Barilla Case Study
Barilla SpA is the world’s largest pasta manufacturer The company sells to a wide range of Italian retailers, primarily through third party distributors During the late 1980s, Barilla suffered increasing operational inefficiencies and cost penalties that resulted from large week-to-week variations in its distributors’ order patterns
Exhibit 12 Weekly Demand for Barilla Dry Products from Cortese’s Northeast Distribution Center to the Pedrignano CDC, 1989.
What exactly is causing the distributor’s order pattern to look this way? What are the underlying drivers of the fluctuations?
Causes of Demand Fluctuations
Transportation discounts Volume discount Promotional activity No minimum or maximum order quantities Product proliferation Long order lead times Poor customer service rates Poor communication
The extreme fluctuation is truly remarkable when one considers the underlying aggregate demand for pasta in Italy. What does the underlying consumer demand pattern for pasta look like in Italy?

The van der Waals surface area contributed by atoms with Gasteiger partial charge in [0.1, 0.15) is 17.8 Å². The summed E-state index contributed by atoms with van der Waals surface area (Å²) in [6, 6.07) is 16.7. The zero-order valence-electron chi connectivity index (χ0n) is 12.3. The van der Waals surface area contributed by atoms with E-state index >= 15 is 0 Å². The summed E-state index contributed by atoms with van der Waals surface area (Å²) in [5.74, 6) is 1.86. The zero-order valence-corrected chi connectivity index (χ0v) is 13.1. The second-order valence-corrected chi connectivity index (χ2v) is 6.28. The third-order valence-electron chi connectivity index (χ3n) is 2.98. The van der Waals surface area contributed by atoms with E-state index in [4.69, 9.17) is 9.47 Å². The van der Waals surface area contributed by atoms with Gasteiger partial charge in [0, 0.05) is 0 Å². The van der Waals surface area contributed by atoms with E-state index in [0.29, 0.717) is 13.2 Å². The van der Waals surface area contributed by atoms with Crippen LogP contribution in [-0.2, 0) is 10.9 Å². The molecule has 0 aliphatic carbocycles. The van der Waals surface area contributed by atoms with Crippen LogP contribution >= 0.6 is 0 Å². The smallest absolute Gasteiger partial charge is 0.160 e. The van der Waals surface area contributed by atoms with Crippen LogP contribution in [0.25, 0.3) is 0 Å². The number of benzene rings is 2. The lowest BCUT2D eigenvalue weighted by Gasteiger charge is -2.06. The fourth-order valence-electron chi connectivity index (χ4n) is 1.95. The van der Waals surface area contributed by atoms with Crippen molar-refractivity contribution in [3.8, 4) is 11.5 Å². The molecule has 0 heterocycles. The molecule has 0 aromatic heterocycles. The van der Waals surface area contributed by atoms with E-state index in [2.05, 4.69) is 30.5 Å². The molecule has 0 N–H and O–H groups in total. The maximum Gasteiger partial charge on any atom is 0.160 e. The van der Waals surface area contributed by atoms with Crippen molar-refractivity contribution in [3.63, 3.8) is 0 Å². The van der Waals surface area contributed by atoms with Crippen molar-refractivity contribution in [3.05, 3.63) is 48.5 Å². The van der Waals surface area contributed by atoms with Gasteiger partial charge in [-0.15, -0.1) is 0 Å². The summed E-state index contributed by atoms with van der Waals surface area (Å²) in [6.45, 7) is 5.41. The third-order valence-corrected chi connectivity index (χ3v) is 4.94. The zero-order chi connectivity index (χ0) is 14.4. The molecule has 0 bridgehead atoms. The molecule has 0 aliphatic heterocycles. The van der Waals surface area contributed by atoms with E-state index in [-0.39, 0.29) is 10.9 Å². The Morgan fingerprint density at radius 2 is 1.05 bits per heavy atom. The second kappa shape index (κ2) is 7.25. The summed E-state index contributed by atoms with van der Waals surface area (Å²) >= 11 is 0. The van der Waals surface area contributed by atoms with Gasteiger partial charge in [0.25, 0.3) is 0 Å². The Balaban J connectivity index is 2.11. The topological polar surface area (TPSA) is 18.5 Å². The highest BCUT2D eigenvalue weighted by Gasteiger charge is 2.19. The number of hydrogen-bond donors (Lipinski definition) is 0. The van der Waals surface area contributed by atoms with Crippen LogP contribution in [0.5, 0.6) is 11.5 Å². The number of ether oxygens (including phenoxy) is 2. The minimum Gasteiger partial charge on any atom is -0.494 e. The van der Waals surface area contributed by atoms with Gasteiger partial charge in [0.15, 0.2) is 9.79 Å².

Pasta Demand Pattern in Italy The underlying pasta demand pattern in Italy is relatively flat. The pasta demand pattern at the distribution centers (DCs) shows a rather large fluctuation. This appears to be because of the channel policies and dynamics.
Impact of the Order Pattern
Q: What is the impact of the fluctuation? Q: How much does it cost to have order pattern like this? (What line items would be affected?
Implications of the Order Pattern
Inefficient production Excess finished good inventory Low utilization of central distribution Higher transportation costs Excess storage stage at the distributors
What are the differences and similarities between the Barilla channel and the beer distribution channel?
What is the impact of demand fluctuation? Because the plant has high product change over costs, Barilla has either inefficient production or excess...